A.G. v. Unum Life Insurance Company of America

Filing 29

OPINION AND ORDER: Plaintiff's Motion for Summary Judgment as to Plaintiff's Second Claim for Relief 9 is granted as to the merits of the allegation that Defendant violated 29 U.S.C. § 1133 but is denied as to Plaintiff's requested remedy of retroactive reinstatement of benefits. Signed on 3/12/2018 by Judge Marco A. Hernandez. (joha)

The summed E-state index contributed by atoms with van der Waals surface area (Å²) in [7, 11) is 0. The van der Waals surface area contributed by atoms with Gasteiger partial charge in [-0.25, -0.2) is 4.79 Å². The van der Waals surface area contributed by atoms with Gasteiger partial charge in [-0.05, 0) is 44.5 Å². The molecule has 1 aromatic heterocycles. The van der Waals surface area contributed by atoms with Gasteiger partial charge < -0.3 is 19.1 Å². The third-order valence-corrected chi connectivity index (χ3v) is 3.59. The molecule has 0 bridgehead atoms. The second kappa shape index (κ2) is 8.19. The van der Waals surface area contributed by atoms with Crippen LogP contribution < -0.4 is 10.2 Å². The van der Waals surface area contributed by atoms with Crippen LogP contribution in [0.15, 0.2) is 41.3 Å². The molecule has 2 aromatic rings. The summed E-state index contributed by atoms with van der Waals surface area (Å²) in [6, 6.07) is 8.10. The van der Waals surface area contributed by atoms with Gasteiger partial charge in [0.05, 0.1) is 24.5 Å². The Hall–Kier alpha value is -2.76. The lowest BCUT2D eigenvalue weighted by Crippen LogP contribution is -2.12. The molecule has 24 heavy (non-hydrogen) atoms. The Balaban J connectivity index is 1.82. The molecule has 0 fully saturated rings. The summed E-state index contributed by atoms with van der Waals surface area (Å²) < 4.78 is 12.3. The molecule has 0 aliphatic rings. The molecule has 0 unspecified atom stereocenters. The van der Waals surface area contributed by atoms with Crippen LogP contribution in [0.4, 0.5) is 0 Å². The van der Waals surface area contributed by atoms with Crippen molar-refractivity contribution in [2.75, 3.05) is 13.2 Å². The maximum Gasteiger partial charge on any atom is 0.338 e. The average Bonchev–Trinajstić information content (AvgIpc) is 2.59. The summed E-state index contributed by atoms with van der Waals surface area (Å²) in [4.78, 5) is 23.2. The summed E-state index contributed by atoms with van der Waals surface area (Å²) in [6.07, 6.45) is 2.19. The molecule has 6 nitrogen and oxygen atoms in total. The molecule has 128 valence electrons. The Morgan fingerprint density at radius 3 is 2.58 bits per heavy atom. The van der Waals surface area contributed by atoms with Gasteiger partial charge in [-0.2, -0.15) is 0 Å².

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IN THE UNITED STATES DISTRICT COURT FOR THE DISTRICT OF OREGON ALISON GARY, an individual, No. 3:17-cv-01414-HZ Plaintiff, v. UNUM LIFE INSURANCE COMPANY OF AMERICA, a Maine corporation, as administrator of the Dickstein Shapiro LLP Group Long Term Disability Plan, Defendant. Arden J. Olson HARRANG LONG GARY RUDNICK P.C. 360 East 10th Avenue, Suite 300 Eugene, Oregon 97401 Attorney for Plaintiff Robert B. Miller KILMER, VOORHEES & LAURICK, P.C. 732 N.W. 19th Avenue Portland, Oregon 97209-1302 Attorney for Defendant 1 - OPINION & ORDER OPINION & ORDER HERNANDEZ, District Judge: Plaintiff Alison Gary brings this action under the Employee Retirement Income Security Act of 1974, 29 U.S.C. §§ 1001-1461 (ERISA), alleging that Defendant Unum Life Insurance Company of America wrongfully denied her application for long-term disability benefits. Plaintiff moves for summary judgment on her second claim for relief contending that Defendant violated her right to a "full and fair review" of the denial under 29 U.S.C. § 1133 and its implementing regulation, 29 C.F.R. § 2560.503-1. She seeks the retroactive reinstatement of long-term disability benefits from April 6, 2015 to the date of judgment in this case. I grant the motion in part and deny it in part. I agree with Plaintiff that Defendant violated § 1133 but I find that a retroactive reinstatement of benefits is not the appropriate remedy. BACKGROUND In September 2012, Plaintiff became employed as an attorney at Dickstein Shapiro LLP. First Am. Compl. ¶ 5, ECF 24. Dickstein Shapiro has a Group Long Term Disability Plan administered by Defendant. Id. ¶¶ 1, 2. Plaintiff asserts that she became totally disabled and that her physician ordered her to cease practicing law on November 27, 2013. Id. ¶ 5. She stopped practicing law the next business day, December 1, 2013, and alleges that she has been unable to practice law since that date. Id. On September 1, 2016, Plaintiff filed a claim for long-term disability (LTD) benefits with Defendant, seeking benefits since the November 27, 2013 disability onset date. Olson Nov. 30, 2017 Decl. ¶ 1, ECF 10. In seeking LTD benefits, Plaintiff noted that she "is, and was at all times from the beginning" of her eligibility, "disabled under the terms of the policy." Miller Jan. 5, 2018 Decl., Ex. 1 at 1, ECF 20-1. She asserted that she became disabled one year after she 2 - OPINION & ORDER began working at Dickstein Shapiro, and "continues to remain unable to work as an attorney[.]" Id., Ex. 1 at 2. She recited several facts about her impairments and treatment from November 2013 through October 2016 and in conclusion asserted that she "is and has continuously since November 2013 been completely disabled under the terms of the LTD Plan." Id., Ex. 1 at 5. She also included more than sixty pages of medical records. Id., Ex. 1 at 6-69. Defendant initially responded with a request for additional information and a one month payment of benefits under a reservation of rights. Olson Nov. 30, 2017 Decl. ¶ 3 & Ex. 1, ECF 10-1. Then, on February 24, 2017, Defendant sent a letter to Plaintiff denying her claim ("the February 24, 2017 decision letter" or "the Initial Denial"). Id. ¶ 4 & Ex. 21, ECF 10-2. In the section entitled "Decision/Reason," Defendant wrote: "We have determined your client was not disabled through the 180 day elimination period. Because [Plaintiff] was not disabled through this period, according to the policy, benefits are not payable." Id., Ex. 2 at 1. Defendant's February 24, 2017 decision letter included two single-spaced pages under the heading "Information That Supports Our Decision," discussing the evidence Defendant reviewed in assessing Plaintiff's claim. Id., Ex. 2 at 2-4. First, Defendant explained that the policy has a 180day elimination period during which time the claimant must be continuously disabled in order to receive disability benefits. Id., Ex. 2 at 2. In this case, the elimination period began on November 27, 2013 and ended May 25, 2014. Id. Next, Defendant cited to various medical records provided by Plaintiff. Id., Ex. 2 at 2-4. Following that, Defendant provided relevant policy provisions for defining disability, the elimination period, and termination of coverage. Id., 1 Defendant sent a second letter that same date to include a paragraph inadvertently omitted from the February 24, 2017 decision letter. Olson Nov. 30, 2017 Decl., Ex. 2 at 8. 3 - OPINION & ORDER Ex. 2 at 4-5. Finally, the February 24, 2017 decision letter included an explanation of Plaintiff's right to appeal, how to pursue an internal appeal, and if necessary, the right to file an ERISA action in court. Id., Ex. 2 at 6-7. Plaintiff filed her administrative appeal on June 8, 2017. Olson Nov. 30, 2017 Decl. ¶ 5. In support, she submitted a fifty-one page, mostly single-spaced letter, along with thirty-two exhibits totaling more than two hundred pages. Miller Jan. 5, 2018 Decl. ¶ 3 & Ex. 2, ECF 20-2. Defendant responded to the appeal in a July 26, 2017 letter ("the Final Decision."). Olson Nov. 30, 2017 Decl. ¶ 6 & Ex. 3, ECF 10-3. The Final Decision explained Defendant's "Appeal Decision" as follows: On appeal, we have determined [Plaintiff] was disabled from Nov. 27, 2013, through April 6, 2015. We are approving LTD benefit payments for that period. After April 6, 2015, we have concluded [Plaintiff] was able to perform the duties of [her] regulation occupation and no longer met the definition of disability in the policies. Id., Ex. 3 at 2. The Final Decision included a several page, single-spaced section with information supporting Defendant's decision, followed by applicable policy provisions including the definition of disability. Id., Ex. 3 at 2-9. It also explained that if Plaintiff disagreed with the decision, she could file a civil ERISA suit. Id., Ex. 3 at 10. No right to an internal review was mentioned. This lawsuit followed. STANDARDS Summary judgment is appropriate if there is no genuine dispute as to any material fact and the moving party is entitled to judgment as a matter of law. Fed. R. Civ. P. 56(a). The moving party bears the initial responsibility of informing the court of the basis of its motion, and 4 - OPINION & ORDER identifying those portions of "'the pleadings, depositions, answers to interrogatories, and admissions on file, together with the affidavits, if any,' which it believes demonstrate the absence of a genuine issue of material fact." Celotex Corp. v. Catrett, 477 U.S. 317, 323 (1986) (quoting former Fed. R. Civ. P. 56(c)). Once the moving party meets its initial burden of demonstrating the absence of a genuine issue of material fact, the burden then shifts to the nonmoving party to present "specific facts" showing a "genuine issue for trial." Fed. Trade Comm'n v. Stefanchik, 559 F.3d 924, 927-28 (9th Cir. 2009) (internal quotation marks omitted). The nonmoving party must go beyond the pleadings and designate facts showing an issue for trial. Bias v. Moynihan, 508 F.3d 1212, 1218 (9th Cir. 2007) (citing Celotex, 477 U.S. at 324). The substantive law governing a claim determines whether a fact is material. Suever v. Connell, 579 F.3d 1047, 1056 (9th Cir. 2009). The court draws inferences from the facts in the light most favorable to the nonmoving party. Earl v. Nielsen Media Research, Inc., 658 F.3d 1108, 1112 (9th Cir. 2011). If the factual context makes the nonmoving party's claim as to the existence of a material issue of fact implausible, that party must come forward with more persuasive evidence to support his claim than would otherwise be necessary. Matsushita Elec. Indus. Co. v. Zenith Radio Corp., 475 U.S. 574, 587 (1986). DISCUSSION I. Applicable ERISA Statute & Regulation ERISA imposes various obligations on employee benefit plans, including prescribing certain claim procedure requirements. Section 1133 provides that "[i]n accordance with 5 - OPINION & ORDER regulations of the Secretary, every employee benefit plan shall": (1) provide adequate notice in writing to any participant or beneficiary whose claim for benefits under the plan has been denied, setting forth the specific reasons for such denial, written in a manner calculated to be understood by the participant, and (2) afford a reasonable opportunity to any participant whose claim for benefits has been denied for a full and fair review by the appropriate named fiduciary of the decision denying the claim. 29 U.S.C. § 1133. Pursuant to the authority conferred upon the Secretary of Labor in § 1133, several claims procedure regulations are found in 29 C.F.R. § 2560.503-1. Subsection (h)(4) addresses appeals of adverse benefit determinations for disability benefit plans. It states: The claims procedures of a plan providing disability benefits will not, with respect to claims for such benefits, be deemed to provide a claimant with a reasonable opportunity for a full and fair review of a claim and adverse benefit determination unless, in addition to complying with [previously recited regulations], the claims procedures *** (ii) Provide that, before the plan can issue an adverse benefit determination on review on a disability benefit claim based on a new or additional rationale, the plan administrator shall provide the claimant, free of charge, with the rationale; the rationale must be provided as soon as possible and sufficiently in advance of the date on which the notice of adverse benefit determination on review is required to be provided under paragraph (i) of this section to give the claimant a reasonable opportunity to respond prior to that date. 29 C.F.R. § 2560.503-1(h)(4). II. Discussion Plaintiff argues that because the Initial Denial concluded that she had not been continuously disabled through the 180-day elimination period and the Final Decision concluded 6 - OPINION & ORDER that she was disabled for a finite period of time which extended beyond the elimination period, but not disabled thereafter, the Final Decision set forth a new or additional rationale for the denial. Further, because the Final Decision did not provide for an internal review of that denial, Defendant violated § 1133 and § 2560.503-1(h)(4) by not giving her the opportunity for a "full and fair" internal review of the decision. Additionally, as a remedy for this violation, Plaintiff seeks an order retroactively reinstating LTD benefits from April 6, 2015 to the date of judgment in this case. Her theory is that because the Final Decision allowed benefits, the Final Decision's denial of benefits beginning April 6, 2015 was a termination of benefits and similar cases have required retroactive reinstatement of benefits pending correction by the plan administrator of the procedural violation. A. New or Additional Rationale In a 2006 case, the Ninth Circuit overruled an earlier decision regarding the standard of review to be used by district courts when reviewing decisions by ERISA plan administrators. Abatie v. Alta Health & Life Ins. Co., 458 F.3d 955 (9th Cir. 2006) (en banc). The majority of the court's decision explained when an abuse of discretion review standard is used instead of a de novo standard, and how the abuse of discretion review standard is applied in the face of conflicts of interest which arise when an ERISA plan administrator is also the plan fiduciary. Id. at 95871. The court then discussed what standard of review should be used when the administrator fails to follow procedural requirements, distinguishing between decisions in which the administrator "engages in wholesale and flagrant violations of the procedural requirements of ERISA, and thus acts in utter disregard of the underlying purpose of the plan," and "the more ordinary situation in which a plan administrator has exercised discretion but, in doing so, has 7 - OPINION & ORDER made procedural errors." Id. at 971-73. In the former situation, the standard of review is de novo because decisions reached under "wholesale and flagrant" procedural violations are not properly viewed as an exercise of an administrator's discretion. Id. at 971-72. In the latter situation where the administrator has exercised discretion but committed procedural errors which affect the administrative review, abuse of discretion review applies but the court "should reconsider the denial of benefits after the plan participant has been given the opportunity to submit additional evidence." Id. at 973 (internal quotation marks and brackets omitted). Thus, "when procedural irregularities are smaller, . . . the court may take additional evidence when the irregularities have prevented full development of the administrative record." Id. By doing so, the court, "in essence, recreate[s] what the administrative record would have been had the procedure been correct." Id. The facts in Abatie involved a life insurance claim against an employer-sponsored plan administrator. After the insured's death, the insured's widow filed a claim for the life insurance benefit. The defendant initially denied the claim because the proper form to continue the insured's life insurance benefit eligibility had not been filed while he was on disability before he died. The plaintiff sued and during discovery, the parties found evidence suggesting that the form had in fact been filed. The parties then agreed to allow the defendant to conduct an additional review of the claim and render a final determination of the claim instead of proceeding directly to trial. After the review, the defendant again denied the life insurance claim. It concluded that the evidence purportedly showing that the correct form had been filed was insufficient. And, in addition, for the first time, it denied payment because it determined that the insured had not remained totally disabled from the time the insured stopped working until his 8 - OPINION & ORDER death as required by the life insurance policy. The parties then resumed litigation. The district court conducted a bench trial. The plaintiff produced a new declaration from the insured's treating physician regarding the issue of total disability. Id. at 961. The court declined to decide the factual issue regarding whether the form had been filed and it refused to consider the new physician declaration. Id. The district court concluded that the defendant did not abuse its discretion in denying the claim. Id. The Ninth Circuit, as noted above, spent considerable time discussing the standard of review. Then, it addressed the district court's decision. Id. at 973-74. The Ninth Circuit concluded that the district court made three errors. The third error2 concerned the district court's failure to consider what the Ninth Circuit determined were "procedural irregularities" by the defendant in processing the life insurance claim. Id. at 974. As explained by the Ninth Circuit: Alta originally denied Plaintiff's claim for life insurance benefits because it concluded that no waiver of premium application had been submitted on behalf of Dr. Abatie. Later, in its final denial of Plaintiff's claim, Alta continued to rely on that reason, but also added a second reason - that Plaintiff had provided insufficient evidence to show that Dr. Abatie had remained totally disabled from the time he left work at the Clinic until his death. Id. Citing both § 1133 and the implementing regulation § 2560.503-1, the court held that "[w]hen an administrator tacks on a new reason for denying benefits in a final decision, thereby precluding the plan participant from responding to that rationale for denial at the administrative level, the administrator violates ERISA's procedures." Id. The statute, according to the court, 2 The first two errors, failure to examine the nature, extent, and effect of the defendant's conflict of interest on the decision-making process and failure to make all required findings of fact, are not relevant here. 9 - OPINION & ORDER indicates that the specific reasons provided by the denial must be reviewed at the administrative level. Id. This allows for a statutorily required "full and fair review" of the decision. Id. An administrator which adds, in its final decision, a new reason for a denial, "contravenes the purpose of ERISA" by "insulating the rationale from review[.]" Id. This type of procedural violation, the court explained, "must be weighed by the district court in deciding whether Alta abused its discretion." Id. Finally, the court noted that the plaintiff had presented the additional declaration evidence to establish that the insured had remained totally disabled during the relevant time. Id. The Ninth Circuit concluded that the district court erred by refusing to consider the additional evidence unless, upon remand, it first found that the plaintiff's claim was "doomed" by the failure to file the proper form. Id. A post-Abatie decision reached a similar conclusion two years later. Saffon v. Wells Fargo & Co. Long Term Disability Plan, 522 F.3d 863 (9th Cir. 2008). This case concerned a long-term disability plan. The plaintiff's application for long-term disability benefits was initially accepted. Id. at 866. After about one year of paying benefits, the defendant told the plaintiff that she no longer met the plan's definition of disability. Id. It terminated her benefits. Id. After an unsuccessful internal appeal, she filed an ERISA suit in court. Id. After a bench trial on the administrative record, the district court concluded that the defendant had not abused its discretion in terminating the plaintiff's benefits. Id. On appeal, after determining that the district court applied the wrong standard of review because it did not have the benefit of Abatie which was issued after the district court's decision, the Ninth Circuit considered the merits of the case. When the defendant initially terminated the 10 - OPINION & ORDER plaintiff's benefits, it told the plaintiff that the medical information no longer evidenced a disability that prevented her from performing her job or occupation. Id. at 869. Thus, she did not meet the definition of disability. Id. In her appeal, the plaintiff submitted a recent MRI and a letter from her treating neurologist in an attempt to satisfy the insurer's demand for medical evidence from the doctors treating her and objective medical information to support her inability to perform her occupational duties. Id. The defendant denied the appeal, explaining that the determination of disability is not based on diagnoses but on functional ability supported by clinical evidence. Id. at 870. It also stated that it was unclear what the plaintiff's neurologist used as a basis for his assessed limitations as "we've not been furnished with a Functional Capacity Evaluation" that would objectively show her current level of functional ability. Id. The Ninth Circuit carefully reviewed the defendant's communications with the plaintiff and its termination letter, finding many faults. Id. (noting that the defendant's communications with the plaintiff and her doctors "are hardly a model of clarity" and "certainly do not explain 'in a manner calculated to be understood by the claimant' what [the plaintiff] must do to perfect her claim"; noting that its termination letter was "equally uninformative."). Relevant here is the error by the defendant in failing to set forth the need for a Functional Capacity Evaluation in its initial termination. Id. at 871. The court noted that by relying on the plaintiff's failure to supply this evaluation in the appeal denial and not earlier, the defendant deprived the plaintiff of a fair chance to present evidence on this point. Id. at 871-72 (also quoting Abatie's "new reason" discussion and its references to § 1133). Having concluded that the district court erred, the Ninth Circuit then provided "guidance" 11 - OPINION & ORDER for the district court on remand: "the district court must give Saffon an opportunity to present evidence on the one issue that was newly raised by MetLife in its denial letter - the results of a Functional Capacity Evaluation or other objective evidence of whether she is totally disabled under the terms of the Plan." Id. at 872. In a footnote, the court addressed the defendant's argument that Ninth Circuit precedent prevented the district court from hearing additional evidence. Id. at 872 n.2. The court noted cases holding as much, but then cited to Abatie for the proposition that when "procedural 'irregularities have prevented full development of the administrative record,'" the district court may take additional evidence. Id. (quoting Abatie, 458 F.3d at 973) (brackets omitted) (further noting that to the extent there was a contradiction in the caselaw, Abatie, a later en banc decision, controlled). Both Abatie and Saffon addressed the "procedural irregularity" created when a plan administrator cited one reason in an initial denial or termination of a benefit, and then relied on a second, different reason when affirming the initial denial or termination on appeal. In a similar case from the Sixth Circuit, the defendant terminated the plaintiff's disability benefits after two years because of the plaintiff's failure to respond to the defendant's requests for information which the defendant had sent to the wrong address. Wenner v. Sun Life Assur. Co. of Can. 482 F.3d 878, 800 (6th Cir. 2007). The plaintiff somehow received the defendant's initial termination and timely appealed with submissions of the requested information. Id. On appeal, the defendant affirmed its termination but not for the reason it had initially asserted which was the failure to receive requested information. Id. Instead, the defendant relied on a new reason, which was its determination that the plaintiff was not disabled by his condition. Id. The court found that the defendant failed to substantially comply with § 1133 by terminating the plaintiff's 12 - OPINION & ORDER claim for one reason "and then turning around and terminating his benefits for an entirely different and theretofore unmentioned reason[.]" Id. at 882. The defendant's actions did not afford the plaintiff the opportunity to respond to the second reason for the termination and thus deprived the plaintiff of "a fair opportunity for review[.]" Id. (internal quotation marks omitted). The crux of the issue in all three of these "new reason" cases is that the plaintiff is denied due process at the administrative level. Because the statute requires an internal review of any reason for a denial or termination of benefits, articulating a new or additional reason in a final decision violates that procedural requirement. Although the plaintiff can still file an ERISA claim in court, the court's review, absent a procedural violation, is typically limited to the administrative record. Thus, if the plaintiff is not afforded the statutory right of internal review for any and all reasons relied on by the insurer, the administrative record reviewed by a court is likely to be incomplete. Defendant argues that the instant case is distinguishable from Abatie, Saffon, and Wenner because here, Defendant's Initial Denial and Final Decision both relied on the same determination and the same policy provisions. In both decisions, Defendant determined that Plaintiff was not disabled under the terms of the policy. Both decisions cited the same policy provision regarding how Defendant defines disability. Olson Nov. 30, 2017 Decl., Ex. 2 at 4-5; Id., Ex. 3 at 9-11. Thus, Defendant argues, the facts here are distinct from cases where the first decision bears no relationship whatsoever to the final decision such as seen most apparently in Abatie and Wenner. Defendant may be correct that those two cases are not squarely on point with the facts here. But, that does not make them inapposite. Moreover, Saffon involved facts where both 13 - OPINION & ORDER decisions by the insurer were based on a determination that the plaintiff had not met the definition of disability. Although the Saffon court focused on the insurer's failure to have previously told the plaintiff about the need for the functional capacity evaluation, the underlying determination was, as it is here, that the plaintiff was not disabled under the terms of the plan. Thus, Saffon is closer to the facts here. In any event, the issue that concerned the courts in all three cases was that because the insurer asserted a new or additional reason for denial or termination in the second and final decision, the plaintiff in each case was denied a fair chance to present evidence to the insurer on that new or additional reason. A close look at the record here shows that even though Defendant relied on the same overall rationale of failing to meet the plan's disability definition and the same plan sections, its conduct did not allow Plaintiff the opportunity for a "full and fair review" by the plan administrator. Defendant's Initial Denial clearly expressed that the sole reason it denied Plaintiff's claim for disability benefits was that she was "not disabled through the 180 day elimination period." Olson Nov. 30, 2017 Decl., Ex. 2 at 1. This language appears under the heading "Decision/Reason." Id. Defendant also wrote, to underscore its conclusion, that "[b]ecause [Plaintiff] was not disabled through this period, according to the policy, benefits are not payable." Id. (emphasis added). Defendant knew that Plaintiff was applying for continuing, ongoing disability benefits. But, it did not analyze her claim for any period after the initial 180 days.3 The Initial Denial expressly related only to the 180-day elimination period. 3 Defendant acknowledged that Plaintiff's October 2014 cervical fusion surgery would have prevented her from performing her regular occupation for approximately three months thereafter. Id., Ex. 2 at 4. But, because she failed to show continuous disability through the 18014 - OPINION & ORDER In contrast, the Final Decision determined that she was not disabled as defined by the plan after April 6, 2015, an entirely different period of time than the November 2013 - May 2014 elimination period which was the basis for the Initial Denial. In the Final Decision, Defendant found Plaintiff disabled through the 180-day elimination period, and for a period of approximately ten and one-half months beyond that period. Thus, Plaintiff's disabled status during the elimination period was no longer an issue. Then, Defendant applied the same disability definition and policy provision as it did in its Initial Decision, but to a separate time period. Although the Initial Denial and the Final Decision both articulated a failure to establish disability under the plan terms as a reason, the determinations addressed completely distinct time periods. Thus, as in Abatie, Saffon, and Wenner, the second and Final Decision articulated a new or different reason than the reason given in the Initial Denial. Additionally, I agree with Plaintiff that because the Initial Denial relied only on the discrete period of time from late November 2013 to late May 2014, Plaintiff's internal appeal was not focused on the period after May 25, 2014. Defendant is correct that in her June 2007 appeal of the Initial Decision, Plaintiff made arguments that she was disabled as of that appeal date and had been continually disabled since her onset date in November 2013. E.g., Miller Jan. 5, 2018 Decl., Ex. 2 at 1 (noting that she was including as Exhibits 2-8, the medical information she believed was relevant to establishing her "continuing disability" as of the claim submitted in September 2016) (emphasis added); Id., Ex. 2 at 1 n.1 (explaining that she offered evidence of day elimination period, Defendant stated she would have fallen out of coverage before the October 2014 surgery and thus would not be eligible for benefits at that time. Id. Although Defendant concedes that Plaintiff would have had a three-month period of disability under the plan terms, it nonetheless did not consider any ongoing disability because of its determination that she failed to show continuous disability during the 180-day elimination period. 15 - OPINION & ORDER her "continuing disability, believing Unum could not seriously disagree that [she] was totally disabled at least from November 27, 2013 . . . . through October 2014, when [she] had surgery on [her] neck[.]") (emphasis in original); Id., Ex. 2 at 2 (arguing that when the evidence is viewed fully and fairly, it "unequivocally" establishes that she "not only is today 'disabled' (as that term is defined in the Plan), but that [she] was disabled throughout the Relevant Period.") (emphasis added). But, Plaintiff made clear in her appeal that the "sole issue raised by the denial" was whether she was disabled during the relevant period, meaning the 180-day elimination period. Id., Ex. 2 at 1-2. Her appeal letter frequently referred to the "relevant period." Id., Ex. 2 at 38 ("The Evidence in This Record Clearly Demonstrates that [Plaintiff] was Disabled under the Terms of the Plan Throughout the Relevant Period."); Id. at 38, 42, 46, 49 (arguing that the only reasonable conclusion under either test for disability is that Plaintiff was disabled "from November 27, 2013 Through and Beyond the Relevant Period"). And, while she included records post-dating the elimination period, her focus was on showing that those records established disability during the 180-day period. Accordingly, the record shows that she responded specifically to the 180-day elimination period, the only reason Defendant gave for rejecting her claim in its Initial Denial. As a result, Defendant deprived Plaintiff of having a "full and fair" internal review by Defendant of the new reason given by Defendant in its Final Decision relating to the period of April 6, 2015 and thereafter. B. Termination v. Denial Although I agree with Plaintiff that Defendant violated § 1133 and its implementing regulation, I do not order the reinstatement of benefits requested by Plaintiff. Plaintiff interprets 16 - OPINION & ORDER the Final Decision as granting her benefits and then separately terminating those benefits effective April 6, 2015. She contends that when an insurer violates the claims procedure requirements of § 1133 in its termination of ongoing benefits, the appropriate remedy is to reinstate the benefits until the insurer complies with the statute and corrects the procedural violation. The cases Plaintiff relies on are distinguishable. In Grosz-Salomon v. Paul Revere Life Insurance Co., for example, the court addressed whether the defendant improperly terminated the plaintiff's disability benefits. 237 F.3d 1154, 1157 (9th Cir. 2001). The district court had concluded that the insurer abused its discretion in terminating benefits and as a remedy, it required payment of retroactive benefits from the termination date to the date of judgment. Id. at 158. After discussing the appropriate standard of review, the Ninth Circuit concluded that the de novo standard applied and thus the district court had used the wrong standard. Id. at 1162. But, because the error was not harmful to the plaintiff, meaning the district court had found for the plaintiff even under a more stringent standard of review, there was no basis for a reversal and remand. Id. The court then affirmed the award of retroactive benefits over the defendant's objection, because, the court concluded, retroactive reinstatement is appropriate where but for the insurer's "arbitrary and capricious conduct, the insured would have continued to receive the benefits[.]" Id. at 1163 (internal quotation marks and brackets omitted). Notably, Grosz-Salomon is not a "new reason" case. It had nothing to do with § 1133 or claim procedure violations. It was a garden variety ERISA case contending that the insurer's termination of benefits was wrongful. Upon finding that the insurer erred, the district court appropriately awarded retroactive benefits. 17 - OPINION & ORDER Another case cited by Plaintiff, Pannebecker v. Liberty Life Assurance Co. of Boston, is also not a "new reason" case and did not involve § 1133. 542 F.3d 1213 (9th Cir. 2008). There, the insurer had terminated the plaintiff's disability benefits after concluding that she was no longer disabled under the terms of the plan. Id. at 1215. The insurer denied her internal appeal. Id. at 1216. On appeal to the district court, the court concluded that the defendant had failed to construe the plan's terms correctly and remanded for compliance with the plan and identification of specific sedentary occupations the plan contended the plaintiff could perform. Id. On remand, the defendant reached the same conclusion that the plaintiff was not disabled. Id. at 1217. On appeal again to the district court, the district court affirmed the defendant's decision. Id. It also declined to award reinstatement of benefits during the remand period. Id. The Ninth Circuit affirmed the district court's determination that the plaintiff was not disabled under the terms of the plan. Id. But, it concluded that the district court had abused its discretion in failing to order reinstated benefits for the period of remand. Id. at 1220-21. Relying on a Seventh Circuit case, the court recognized the distinction between the wrongful denial of an initial application for benefits and the wrongful termination of benefits. Id. at 1221 (citing Hackett v. Xerox Corp. Long-Term Disability Income Plan, 315 F.3d 771, 775-76 (7th Cir. 2003)). When an initial denial of benefits results from the plan administrator's failure to properly apply plan provisions, the court remands to the administrator to apply plan terms properly in the first instance. Id. When a plan administrator "terminates continuing benefits as a result of arbitrary and capricious conduct," however, the claimant "should continue receiving benefits until the administrator properly applies the plan's provisions." Id. (citing Grosz-Salomon, 237 F.3d at 1163). Finally, the court was unimpressed with the defendant's argument that because 18 - OPINION & ORDER this was not a § 1133 case, an award of retroactive benefits was inappropriate. Id. at 1221. The court stated that whether the plan administrator abused its discretion based on substantive or procedural reasons did not matter when the plaintiff "was already receiving benefits," and but for the defendant's failure to apply the terms of the plan correctly, she would have continued receiving them. Id. Pannebecker is notable for identifying the distinction between the initial denial of a benefit and the termination of an ongoing stream of benefits. Pannebecker does not stand for the global proposition that the remedy for all § 1133 violations is retroactive reinstatement of benefits. Rather, it endorses the idea that when a beneficiary is receiving ongoing benefits and but for the insurer's improper substantive or procedural conduct, a beneficiary would have continued to receive ongoing benefits, retroactive reinstatement may be appropriate.4 In the instant case, the parties offer competing characterizations of Defendant's Final Decision. In Plaintiff's view, the Final Decision comprised two separate actions: (1) an award of benefits commencing November 27, 2013 and ongoing; and (2) a termination of those ongoing benefits effective April 6, 2015. In Defendant's view, the Final Decision was one single action: an award of benefits for a discrete period of time. Neither party cites any cases addressing the same or similar facts and the Court has found none. But, considering all the facts surrounding the Final Decision, I agree with Defendant that its interpretation is the more reasonable one. The Final Decision was one single action. In that one letter, Defendant reviewed Plaintiff's single claim that she was disabled during the elimination period (and beyond). 4 Interestingly, even though such facts were presented in Saffon, the court did not instruct the district court to reinstate benefits but instead told it to allow new evidence. 19 - OPINION & ORDER Defendant had not previously issued a determination awarding benefits followed by a later determination ending those benefits. It had issued only the Initial Denial. As a result, Defendant's action is most reasonably understood as awarding a single, discrete time period of disability and not as awarding benefits and then independently and separately terminating them. Moreover, at the time of the Final Decision, Plaintiff had not in fact been receiving benefits. Even if Plaintiff is correct that the Final Decision awarded her "ongoing" benefits instead of awarding benefits for a finite period of time, Plaintiff had yet to receive any benefits. This is notable because it is precisely the ongoing receipt of benefits that cases such as Pannebecker address when discussing the retroactive reinstatement of benefits. Where the beneficiary has an expectation of continuing benefits because of a previous award and has actually received those benefits, an insurer's later wrongful termination of such benefits because of a procedural "new reason" violation may justify a retroactive award. But here, because the benefit award was only for a discrete period of time in the past, Plaintiff had yet to receive any benefits and had no reasonable expectation of payment when what she considers to be a termination occurred. Accordingly, Plaintiff's requested remedy of a retroactive reinstatement of benefits is unsupported by the facts in this case. Rather, as Abatie and Saffon both suggest, the appropriate remedy is to allow Plaintiff to supplement the record in this Court with evidence supporting her position that she remained disabled after April 6, 2015. The Court will schedule a telephone conference with counsel to discuss the filing of the existing Administrative Record5 and any new 5 Plaintiff's motion to allow the Administrative Record to be filed under seal, ECF 25, is pending and not yet fully briefed. The Administrative Record and any additional evidence is not to be filed until that motion is resolved. 20 - OPINION & ORDER evidence allowed as a result of this Opinion, and a case schedule. CONCLUSION Plaintiff's Motion for Summary Judgment as to Plaintiff's Second Claim for Relief [9] is granted as to the merits of the allegation that Defendant violated 29 U.S.C. § 1133 but is denied as to Plaintiff's requested remedy of retroactive reinstatement of benefits. IT IS SO ORDERED. Dated this day of Marco A. Hernandez United States District Judge 21 - OPINION & ORDER , 2018